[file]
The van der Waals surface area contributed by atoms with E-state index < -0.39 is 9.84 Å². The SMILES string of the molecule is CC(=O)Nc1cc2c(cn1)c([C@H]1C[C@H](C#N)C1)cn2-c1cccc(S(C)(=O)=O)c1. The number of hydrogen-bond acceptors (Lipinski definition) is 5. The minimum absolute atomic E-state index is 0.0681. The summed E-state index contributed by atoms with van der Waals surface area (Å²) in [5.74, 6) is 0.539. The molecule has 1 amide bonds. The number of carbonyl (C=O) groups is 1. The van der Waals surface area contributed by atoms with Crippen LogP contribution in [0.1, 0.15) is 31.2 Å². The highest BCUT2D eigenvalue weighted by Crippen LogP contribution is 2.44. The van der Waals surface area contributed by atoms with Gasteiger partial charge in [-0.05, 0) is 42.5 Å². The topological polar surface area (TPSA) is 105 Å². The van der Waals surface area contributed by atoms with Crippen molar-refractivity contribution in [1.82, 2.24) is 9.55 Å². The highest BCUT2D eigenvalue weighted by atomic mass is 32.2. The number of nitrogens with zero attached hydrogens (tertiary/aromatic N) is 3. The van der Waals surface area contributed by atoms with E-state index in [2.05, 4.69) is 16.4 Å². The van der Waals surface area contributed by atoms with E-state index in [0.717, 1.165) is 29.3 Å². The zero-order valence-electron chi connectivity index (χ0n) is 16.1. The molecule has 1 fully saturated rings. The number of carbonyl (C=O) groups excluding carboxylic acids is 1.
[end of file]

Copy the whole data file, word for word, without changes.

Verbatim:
The van der Waals surface area contributed by atoms with E-state index < -0.39 is 9.84 Å². The SMILES string of the molecule is CC(=O)Nc1cc2c(cn1)c([C@H]1C[C@H](C#N)C1)cn2-c1cccc(S(C)(=O)=O)c1. The number of hydrogen-bond acceptors (Lipinski definition) is 5. The minimum absolute atomic E-state index is 0.0681. The summed E-state index contributed by atoms with van der Waals surface area (Å²) in [5.74, 6) is 0.539. The molecule has 1 amide bonds. The number of carbonyl (C=O) groups is 1. The van der Waals surface area contributed by atoms with Crippen LogP contribution in [0.1, 0.15) is 31.2 Å². The highest BCUT2D eigenvalue weighted by Crippen LogP contribution is 2.44. The van der Waals surface area contributed by atoms with Gasteiger partial charge in [-0.05, 0) is 42.5 Å². The topological polar surface area (TPSA) is 105 Å². The van der Waals surface area contributed by atoms with Crippen molar-refractivity contribution in [1.82, 2.24) is 9.55 Å². The highest BCUT2D eigenvalue weighted by atomic mass is 32.2. The number of nitrogens with zero attached hydrogens (tertiary/aromatic N) is 3. The van der Waals surface area contributed by atoms with E-state index in [2.05, 4.69) is 16.4 Å². The van der Waals surface area contributed by atoms with E-state index in [0.717, 1.165) is 29.3 Å². The zero-order valence-electron chi connectivity index (χ0n) is 16.1. The molecule has 1 fully saturated rings. The number of carbonyl (C=O) groups excluding carboxylic acids is 1.